Surveys suggest that people in several European countries overestimate the number of Muslims. In Britain, respondents to the survey put the Muslim proportion at 15%.

Use in campaigning

A clear message to use is that Leave tells contradictory stories to different audiences: more curry house chefs from the Indian subcontinent/ fear of Muslims.

It seems odd to address the dislike or distrust of Muslims as an issue for Brexit as Muslim immigration is mainly from outside the EU. There are about 26m Muslims in the EU (5% of the population); about 1.8bn worldwide. This difference is borne out in the religious mix of immigrants, with Muslim immigrants overwhelmingly coming from outside the EU. But in some voters’ minds Islam and the EU are connected. Indeed, the far-right narrative on both sides of the Atlantic has majored on economic protectionism, hostility to the EU and other international/ supranational bodies, and distrust of Muslims.

This could be an area where facts work, Professor Kaufmann reckons. Presenting the truth about the actual number of Muslims and a good estimate of future numbers compared with perceptions and the exaggerated numbers circulating in some quarters could allay some voters’ concerns. He provides some useful numbers to use. Full Fact also has a briefing note.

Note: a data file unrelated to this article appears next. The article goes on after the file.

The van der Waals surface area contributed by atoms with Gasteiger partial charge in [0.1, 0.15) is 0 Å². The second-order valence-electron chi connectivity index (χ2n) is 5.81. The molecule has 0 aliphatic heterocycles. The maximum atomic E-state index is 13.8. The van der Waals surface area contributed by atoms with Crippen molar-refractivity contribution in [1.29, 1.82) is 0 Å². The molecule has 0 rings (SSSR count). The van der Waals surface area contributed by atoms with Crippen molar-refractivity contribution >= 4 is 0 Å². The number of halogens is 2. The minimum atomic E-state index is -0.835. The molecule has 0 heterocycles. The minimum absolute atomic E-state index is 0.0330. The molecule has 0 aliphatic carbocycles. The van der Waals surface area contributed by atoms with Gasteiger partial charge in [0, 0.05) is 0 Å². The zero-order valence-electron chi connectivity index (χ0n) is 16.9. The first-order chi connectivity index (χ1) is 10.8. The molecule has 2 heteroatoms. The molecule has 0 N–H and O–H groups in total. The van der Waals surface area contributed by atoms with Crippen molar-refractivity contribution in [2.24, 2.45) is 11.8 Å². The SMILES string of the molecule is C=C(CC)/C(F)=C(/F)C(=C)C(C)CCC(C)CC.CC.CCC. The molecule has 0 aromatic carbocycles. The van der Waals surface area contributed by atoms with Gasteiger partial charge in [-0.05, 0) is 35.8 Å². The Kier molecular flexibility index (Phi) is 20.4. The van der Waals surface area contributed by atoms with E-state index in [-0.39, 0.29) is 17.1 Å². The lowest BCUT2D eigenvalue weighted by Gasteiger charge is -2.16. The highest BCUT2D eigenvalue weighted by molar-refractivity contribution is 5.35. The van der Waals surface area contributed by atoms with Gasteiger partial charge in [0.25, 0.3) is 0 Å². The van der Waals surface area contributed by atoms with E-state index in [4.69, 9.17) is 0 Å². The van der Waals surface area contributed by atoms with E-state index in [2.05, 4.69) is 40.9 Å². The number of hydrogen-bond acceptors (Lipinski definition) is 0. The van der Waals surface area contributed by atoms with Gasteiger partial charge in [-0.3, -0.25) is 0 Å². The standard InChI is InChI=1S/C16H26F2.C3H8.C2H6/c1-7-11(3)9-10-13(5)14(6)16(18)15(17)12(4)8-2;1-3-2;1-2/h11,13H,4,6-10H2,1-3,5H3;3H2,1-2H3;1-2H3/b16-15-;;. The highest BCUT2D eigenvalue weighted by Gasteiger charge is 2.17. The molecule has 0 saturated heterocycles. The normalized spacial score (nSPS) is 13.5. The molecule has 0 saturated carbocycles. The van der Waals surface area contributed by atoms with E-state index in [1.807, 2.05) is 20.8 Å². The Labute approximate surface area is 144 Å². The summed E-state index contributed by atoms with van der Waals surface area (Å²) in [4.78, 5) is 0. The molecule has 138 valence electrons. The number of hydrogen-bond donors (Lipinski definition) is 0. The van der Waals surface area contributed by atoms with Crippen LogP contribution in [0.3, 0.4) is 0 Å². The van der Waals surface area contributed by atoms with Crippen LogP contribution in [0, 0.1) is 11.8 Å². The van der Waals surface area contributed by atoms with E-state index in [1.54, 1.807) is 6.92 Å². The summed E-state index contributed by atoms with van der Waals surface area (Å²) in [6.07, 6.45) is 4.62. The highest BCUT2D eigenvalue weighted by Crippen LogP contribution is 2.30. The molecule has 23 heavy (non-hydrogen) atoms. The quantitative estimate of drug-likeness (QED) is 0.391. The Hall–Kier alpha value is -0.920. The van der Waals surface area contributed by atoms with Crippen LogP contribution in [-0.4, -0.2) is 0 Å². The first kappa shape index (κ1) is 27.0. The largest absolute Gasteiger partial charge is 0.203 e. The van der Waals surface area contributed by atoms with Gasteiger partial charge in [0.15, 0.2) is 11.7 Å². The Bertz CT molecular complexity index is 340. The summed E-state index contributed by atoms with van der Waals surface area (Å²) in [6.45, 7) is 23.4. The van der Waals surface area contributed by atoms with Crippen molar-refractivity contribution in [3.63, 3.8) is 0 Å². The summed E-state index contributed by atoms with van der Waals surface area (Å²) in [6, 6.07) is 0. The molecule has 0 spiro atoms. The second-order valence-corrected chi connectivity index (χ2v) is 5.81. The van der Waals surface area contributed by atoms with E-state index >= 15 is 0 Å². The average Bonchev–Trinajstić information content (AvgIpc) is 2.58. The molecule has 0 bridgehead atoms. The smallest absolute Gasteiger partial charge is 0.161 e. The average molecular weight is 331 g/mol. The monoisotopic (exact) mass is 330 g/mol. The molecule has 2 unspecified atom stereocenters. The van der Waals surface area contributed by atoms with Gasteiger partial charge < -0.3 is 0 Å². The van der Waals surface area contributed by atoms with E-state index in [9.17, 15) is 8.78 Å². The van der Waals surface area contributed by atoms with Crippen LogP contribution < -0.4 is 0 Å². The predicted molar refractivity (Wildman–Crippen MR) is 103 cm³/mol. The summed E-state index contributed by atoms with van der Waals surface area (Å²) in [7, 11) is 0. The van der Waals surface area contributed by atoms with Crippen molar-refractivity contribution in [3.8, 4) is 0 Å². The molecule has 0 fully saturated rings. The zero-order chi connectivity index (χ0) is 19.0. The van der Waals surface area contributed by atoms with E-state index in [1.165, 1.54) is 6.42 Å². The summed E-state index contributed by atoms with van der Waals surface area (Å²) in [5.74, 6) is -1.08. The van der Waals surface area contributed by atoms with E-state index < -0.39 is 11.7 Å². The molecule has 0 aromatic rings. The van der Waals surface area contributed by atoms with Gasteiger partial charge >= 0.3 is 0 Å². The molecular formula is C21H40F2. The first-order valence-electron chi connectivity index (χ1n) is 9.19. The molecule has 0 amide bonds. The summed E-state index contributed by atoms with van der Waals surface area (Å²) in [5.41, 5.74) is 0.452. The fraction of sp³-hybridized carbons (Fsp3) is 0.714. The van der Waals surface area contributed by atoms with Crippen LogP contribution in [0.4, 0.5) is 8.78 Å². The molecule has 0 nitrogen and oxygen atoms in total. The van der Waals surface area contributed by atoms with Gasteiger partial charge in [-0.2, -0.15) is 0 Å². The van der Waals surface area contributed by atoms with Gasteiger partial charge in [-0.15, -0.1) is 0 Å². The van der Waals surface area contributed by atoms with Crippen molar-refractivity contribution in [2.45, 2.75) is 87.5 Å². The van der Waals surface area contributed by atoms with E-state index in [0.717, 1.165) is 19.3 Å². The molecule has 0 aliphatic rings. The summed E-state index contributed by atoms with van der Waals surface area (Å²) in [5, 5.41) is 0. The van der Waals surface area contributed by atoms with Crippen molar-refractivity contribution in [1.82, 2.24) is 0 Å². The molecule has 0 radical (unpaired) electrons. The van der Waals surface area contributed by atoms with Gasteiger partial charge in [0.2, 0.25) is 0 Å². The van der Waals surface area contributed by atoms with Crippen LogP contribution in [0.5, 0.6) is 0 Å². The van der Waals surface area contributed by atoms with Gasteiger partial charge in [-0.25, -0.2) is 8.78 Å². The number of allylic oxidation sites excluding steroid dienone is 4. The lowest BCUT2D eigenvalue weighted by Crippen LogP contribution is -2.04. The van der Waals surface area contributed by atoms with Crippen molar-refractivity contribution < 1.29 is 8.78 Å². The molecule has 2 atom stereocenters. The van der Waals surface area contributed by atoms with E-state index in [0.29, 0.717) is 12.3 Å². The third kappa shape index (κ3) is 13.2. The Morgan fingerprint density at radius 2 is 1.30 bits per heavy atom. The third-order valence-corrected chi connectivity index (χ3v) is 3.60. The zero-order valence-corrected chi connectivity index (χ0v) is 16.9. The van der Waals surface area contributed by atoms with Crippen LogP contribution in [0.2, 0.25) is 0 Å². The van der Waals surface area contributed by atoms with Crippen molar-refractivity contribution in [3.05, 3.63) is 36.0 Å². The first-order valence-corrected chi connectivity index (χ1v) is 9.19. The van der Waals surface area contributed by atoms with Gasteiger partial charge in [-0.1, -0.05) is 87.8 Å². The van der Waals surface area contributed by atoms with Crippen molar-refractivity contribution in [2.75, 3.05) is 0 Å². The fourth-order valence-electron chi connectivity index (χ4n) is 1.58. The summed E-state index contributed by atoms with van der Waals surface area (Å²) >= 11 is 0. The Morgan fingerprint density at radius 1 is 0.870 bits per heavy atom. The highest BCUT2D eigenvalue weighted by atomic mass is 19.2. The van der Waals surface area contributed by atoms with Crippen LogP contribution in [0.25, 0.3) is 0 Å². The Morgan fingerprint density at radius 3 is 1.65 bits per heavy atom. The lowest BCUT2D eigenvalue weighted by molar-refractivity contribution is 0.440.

A point that Haidt makes is that nationalists/ authoritarians are not natural companions of traditional conservatives. The former are willing to take big risks and make large changes; conservatives are more cautious, preferring incremental change and then only when necessary. So it may be possible to separate natural conservatives from the radical step in the dark that is Brexit.

Stenner holds that focussing on how we have the same values and way of life, showing how immigrants assimilate, rather than emphasising difference/ diversity will reduce expressions of intolerance: “Paradoxically, then, it would seem that we can best limit intolerance of difference by parading, talking about, and applauding our sameness…. Ultimately, nothing inspires greater tolerance from the intolerant than an abundance of common and unifying beliefs, practices, rituals, institutions, and processes. And regrettably, nothing is more certain to provoke increased expression of their latent predispositions than the likes of “multicultural education,” bilingual policies, and non-assimilation.”

The theme of assimilation v diversity has been covered in a blog on this page.

 

 

 

 

Blogs on this page represent the views of the author and not necessarily those of London4Europe.